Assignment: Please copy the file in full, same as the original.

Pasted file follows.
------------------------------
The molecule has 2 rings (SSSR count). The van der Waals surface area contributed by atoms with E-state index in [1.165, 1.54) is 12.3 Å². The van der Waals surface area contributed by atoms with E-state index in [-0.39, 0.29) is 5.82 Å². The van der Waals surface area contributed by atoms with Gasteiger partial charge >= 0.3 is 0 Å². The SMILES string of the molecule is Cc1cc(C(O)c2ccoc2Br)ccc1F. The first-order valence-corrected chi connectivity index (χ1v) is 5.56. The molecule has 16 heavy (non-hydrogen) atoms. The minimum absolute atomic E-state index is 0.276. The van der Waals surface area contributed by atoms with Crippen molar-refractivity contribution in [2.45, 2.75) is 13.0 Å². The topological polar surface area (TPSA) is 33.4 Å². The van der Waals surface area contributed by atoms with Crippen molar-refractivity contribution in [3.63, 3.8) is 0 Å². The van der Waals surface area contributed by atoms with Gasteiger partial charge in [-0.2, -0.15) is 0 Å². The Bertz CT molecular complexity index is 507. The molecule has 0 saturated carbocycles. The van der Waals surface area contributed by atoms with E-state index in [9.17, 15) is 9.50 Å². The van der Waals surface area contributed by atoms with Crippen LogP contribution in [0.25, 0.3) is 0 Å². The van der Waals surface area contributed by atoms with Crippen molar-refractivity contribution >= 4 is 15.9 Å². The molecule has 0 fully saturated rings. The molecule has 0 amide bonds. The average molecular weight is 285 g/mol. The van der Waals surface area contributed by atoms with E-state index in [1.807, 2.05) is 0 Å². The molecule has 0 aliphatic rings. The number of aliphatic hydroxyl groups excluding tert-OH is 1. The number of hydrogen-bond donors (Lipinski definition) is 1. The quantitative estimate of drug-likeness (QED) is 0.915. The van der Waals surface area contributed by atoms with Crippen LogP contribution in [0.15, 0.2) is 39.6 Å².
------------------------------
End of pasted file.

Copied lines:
The molecule has 2 rings (SSSR count). The van der Waals surface area contributed by atoms with E-state index in [1.165, 1.54) is 12.3 Å². The van der Waals surface area contributed by atoms with E-state index in [-0.39, 0.29) is 5.82 Å². The van der Waals surface area contributed by atoms with Gasteiger partial charge >= 0.3 is 0 Å². The SMILES string of the molecule is Cc1cc(C(O)c2ccoc2Br)ccc1F. The first-order valence-corrected chi connectivity index (χ1v) is 5.56. The molecule has 16 heavy (non-hydrogen) atoms. The minimum absolute atomic E-state index is 0.276. The van der Waals surface area contributed by atoms with Crippen molar-refractivity contribution in [2.45, 2.75) is 13.0 Å². The topological polar surface area (TPSA) is 33.4 Å². The van der Waals surface area contributed by atoms with Crippen molar-refractivity contribution in [3.63, 3.8) is 0 Å². The van der Waals surface area contributed by atoms with Gasteiger partial charge in [-0.2, -0.15) is 0 Å². The Bertz CT molecular complexity index is 507. The molecule has 0 saturated carbocycles. The van der Waals surface area contributed by atoms with E-state index in [9.17, 15) is 9.50 Å². The van der Waals surface area contributed by atoms with Crippen LogP contribution in [0.25, 0.3) is 0 Å². The van der Waals surface area contributed by atoms with Crippen molar-refractivity contribution >= 4 is 15.9 Å². The molecule has 0 fully saturated rings. The molecule has 0 amide bonds. The average molecular weight is 285 g/mol. The van der Waals surface area contributed by atoms with E-state index in [1.807, 2.05) is 0 Å². The molecule has 0 aliphatic rings. The number of aliphatic hydroxyl groups excluding tert-OH is 1. The number of hydrogen-bond donors (Lipinski definition) is 1. The quantitative estimate of drug-likeness (QED) is 0.915. The van der Waals surface area contributed by atoms with Crippen LogP contribution in [0.15, 0.2) is 39.6 Å².